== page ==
MYCIN. This is the name of the very first AI program developed in the medical field at Stanford University in the 1970s. Its goal was to recommend treatments to physicians for certain infectious diseases. Although this program was only live for a couple of years, it opened the door to greater innovations and breakthroughs.
Today, AI helps doctors make diagnoses, it aids surgeons in defining the “next best step” for their patients and it assists researchers when screening new drugs. But the road to a fully AI-driven healthcare system is still long and tortuous. The MYCIN program was dropped because of low acceptability by physicians and poor integration into their daily practice. Sound familiar? If it does, that’s because these challenges still exist today, over 50 years later. In today’s episode, you can expect some turbulence, because there is no such thing as disruption without some friction. Ladies and gentlemen, please take your seat, fasten your seat belts and prepare for take-off.
We have the pleasure of welcoming on the podcast James Somauroo, CEO at SomX and fellow podcast host of the HealthTech Podcast and HealthTech Pigeon.
What this episode contains:
- AI anecdotes
- Barrier to AI adoption
- Evolving AI conversation
What you will learn in this episode:
- Artificial intelligence was created in the 1950s
- One of the pioneers in this field was mathematician Alan Turing.
- the “Turing test” to assess a machine’s ability to act “smart”.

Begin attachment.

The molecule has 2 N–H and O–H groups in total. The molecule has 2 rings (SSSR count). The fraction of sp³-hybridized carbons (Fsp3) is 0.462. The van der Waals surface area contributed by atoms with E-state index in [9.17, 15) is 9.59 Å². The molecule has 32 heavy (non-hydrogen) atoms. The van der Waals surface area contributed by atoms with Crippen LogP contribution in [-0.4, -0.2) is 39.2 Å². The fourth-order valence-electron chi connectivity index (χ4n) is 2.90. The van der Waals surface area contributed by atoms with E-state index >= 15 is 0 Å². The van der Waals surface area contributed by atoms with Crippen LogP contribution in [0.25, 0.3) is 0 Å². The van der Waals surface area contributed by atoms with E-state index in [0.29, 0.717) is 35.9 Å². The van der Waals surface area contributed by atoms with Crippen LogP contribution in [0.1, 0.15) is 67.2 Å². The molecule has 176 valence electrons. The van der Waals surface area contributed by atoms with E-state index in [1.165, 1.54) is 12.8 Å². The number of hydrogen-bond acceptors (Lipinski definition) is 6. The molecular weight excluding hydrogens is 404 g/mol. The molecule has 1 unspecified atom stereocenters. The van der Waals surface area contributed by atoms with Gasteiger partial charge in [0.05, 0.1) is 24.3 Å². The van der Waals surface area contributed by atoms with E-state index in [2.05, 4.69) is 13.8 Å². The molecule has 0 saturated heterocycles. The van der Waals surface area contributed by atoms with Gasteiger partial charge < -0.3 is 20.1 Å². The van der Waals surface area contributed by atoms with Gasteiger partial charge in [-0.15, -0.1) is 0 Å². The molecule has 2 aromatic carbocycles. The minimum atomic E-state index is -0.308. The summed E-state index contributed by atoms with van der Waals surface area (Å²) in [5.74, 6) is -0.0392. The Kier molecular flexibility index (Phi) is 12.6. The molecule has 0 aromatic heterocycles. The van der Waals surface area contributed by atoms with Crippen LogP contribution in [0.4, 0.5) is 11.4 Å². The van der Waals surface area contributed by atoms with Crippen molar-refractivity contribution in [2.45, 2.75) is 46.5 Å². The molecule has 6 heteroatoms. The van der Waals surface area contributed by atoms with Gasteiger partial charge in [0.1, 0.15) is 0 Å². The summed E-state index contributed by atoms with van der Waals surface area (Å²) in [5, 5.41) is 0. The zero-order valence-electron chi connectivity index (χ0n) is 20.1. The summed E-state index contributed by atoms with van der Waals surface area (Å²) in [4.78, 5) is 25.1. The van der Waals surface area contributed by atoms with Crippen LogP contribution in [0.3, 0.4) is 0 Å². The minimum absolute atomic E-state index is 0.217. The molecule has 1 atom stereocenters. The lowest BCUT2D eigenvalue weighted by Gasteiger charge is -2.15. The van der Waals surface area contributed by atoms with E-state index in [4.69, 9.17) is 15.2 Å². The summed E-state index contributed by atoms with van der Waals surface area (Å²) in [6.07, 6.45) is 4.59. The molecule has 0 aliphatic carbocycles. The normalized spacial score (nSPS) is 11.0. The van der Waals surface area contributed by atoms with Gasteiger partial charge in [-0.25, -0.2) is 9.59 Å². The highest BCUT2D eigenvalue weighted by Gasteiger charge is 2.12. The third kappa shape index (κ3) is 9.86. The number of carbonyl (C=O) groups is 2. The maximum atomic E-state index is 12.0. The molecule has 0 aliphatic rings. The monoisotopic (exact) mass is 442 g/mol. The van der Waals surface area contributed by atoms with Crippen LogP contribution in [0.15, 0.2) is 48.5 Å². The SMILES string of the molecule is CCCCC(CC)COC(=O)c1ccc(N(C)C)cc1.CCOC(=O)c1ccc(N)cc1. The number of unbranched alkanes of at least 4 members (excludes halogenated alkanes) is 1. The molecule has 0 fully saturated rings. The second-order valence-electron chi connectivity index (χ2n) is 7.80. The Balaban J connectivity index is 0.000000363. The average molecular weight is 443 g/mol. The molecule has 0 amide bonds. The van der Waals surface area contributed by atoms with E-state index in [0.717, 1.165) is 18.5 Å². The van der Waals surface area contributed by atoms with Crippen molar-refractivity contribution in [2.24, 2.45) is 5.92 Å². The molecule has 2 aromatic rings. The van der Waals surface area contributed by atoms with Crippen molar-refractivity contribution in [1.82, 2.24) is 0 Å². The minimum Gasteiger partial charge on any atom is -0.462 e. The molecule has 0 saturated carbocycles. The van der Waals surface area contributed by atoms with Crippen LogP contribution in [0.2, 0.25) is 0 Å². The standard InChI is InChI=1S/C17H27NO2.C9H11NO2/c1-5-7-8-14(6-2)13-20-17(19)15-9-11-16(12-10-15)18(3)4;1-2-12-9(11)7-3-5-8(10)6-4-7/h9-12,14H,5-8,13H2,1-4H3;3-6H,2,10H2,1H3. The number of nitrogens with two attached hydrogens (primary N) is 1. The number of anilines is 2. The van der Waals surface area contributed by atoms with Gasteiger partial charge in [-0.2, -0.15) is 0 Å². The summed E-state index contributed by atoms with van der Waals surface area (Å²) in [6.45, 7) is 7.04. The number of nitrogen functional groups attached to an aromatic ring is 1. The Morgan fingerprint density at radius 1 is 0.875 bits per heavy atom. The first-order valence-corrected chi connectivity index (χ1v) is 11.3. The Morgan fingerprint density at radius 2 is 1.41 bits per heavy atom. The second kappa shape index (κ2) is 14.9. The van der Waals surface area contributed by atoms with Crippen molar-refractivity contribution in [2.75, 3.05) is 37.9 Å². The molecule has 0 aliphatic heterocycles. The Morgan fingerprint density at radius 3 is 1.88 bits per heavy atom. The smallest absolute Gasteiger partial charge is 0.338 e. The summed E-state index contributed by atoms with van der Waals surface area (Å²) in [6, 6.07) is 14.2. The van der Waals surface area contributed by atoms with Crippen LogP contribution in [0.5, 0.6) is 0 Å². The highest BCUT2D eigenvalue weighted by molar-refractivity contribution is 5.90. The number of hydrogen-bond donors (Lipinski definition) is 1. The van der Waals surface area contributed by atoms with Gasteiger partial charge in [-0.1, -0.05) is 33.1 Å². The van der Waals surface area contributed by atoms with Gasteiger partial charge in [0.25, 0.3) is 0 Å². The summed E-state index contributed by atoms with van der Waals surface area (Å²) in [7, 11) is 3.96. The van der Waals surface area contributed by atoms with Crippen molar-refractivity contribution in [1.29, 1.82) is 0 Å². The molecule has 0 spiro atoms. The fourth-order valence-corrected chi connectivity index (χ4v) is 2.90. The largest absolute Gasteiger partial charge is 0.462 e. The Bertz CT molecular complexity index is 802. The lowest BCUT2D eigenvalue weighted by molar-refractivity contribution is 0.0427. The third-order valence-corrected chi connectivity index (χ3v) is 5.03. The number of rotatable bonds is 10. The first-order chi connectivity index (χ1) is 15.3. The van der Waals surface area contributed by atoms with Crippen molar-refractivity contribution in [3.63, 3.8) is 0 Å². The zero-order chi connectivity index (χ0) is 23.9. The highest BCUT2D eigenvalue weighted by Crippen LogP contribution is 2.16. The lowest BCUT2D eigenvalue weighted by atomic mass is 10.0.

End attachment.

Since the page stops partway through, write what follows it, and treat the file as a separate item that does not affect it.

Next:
- The idea was for a human examiner to evaluate the discussion between a human and a machine without knowing which was which.
Two main movements emerged after the creation of the test: those advocating for a strong artificial intelligence, capable of human thinking and those advocating for a weak artificial intelligence, capable of helping humans in their tasks.
- one of the first and most famous experiments regarding artificial intelligence in healthcare is SPHINX, a program designed to help doctors identify patients with jaundice, which is a yellow pigmentation of the skin in people suffering from liver conditions.
- There are a growing number of applications of AI in healthcare: algorithms capable of identifying tumors on X-Rays, AI to help doctors interpret ECGs.
- During Covid, AI was used by hospitals to predict the incoming flow of patients and adapt their activity. The same technology was used by governments to anticipate the number of masks or vaccines that should be ordered depending on the evolution of the situation.
Science for Care is a podcast by HealthTech for Care, a non profit organization designed to support and promote access to care for all. If you enjoy our show, please mention it to your friends, family and co-workers, and leave ratings and reviews on your favorite listening platform.
Production: MedShake Studio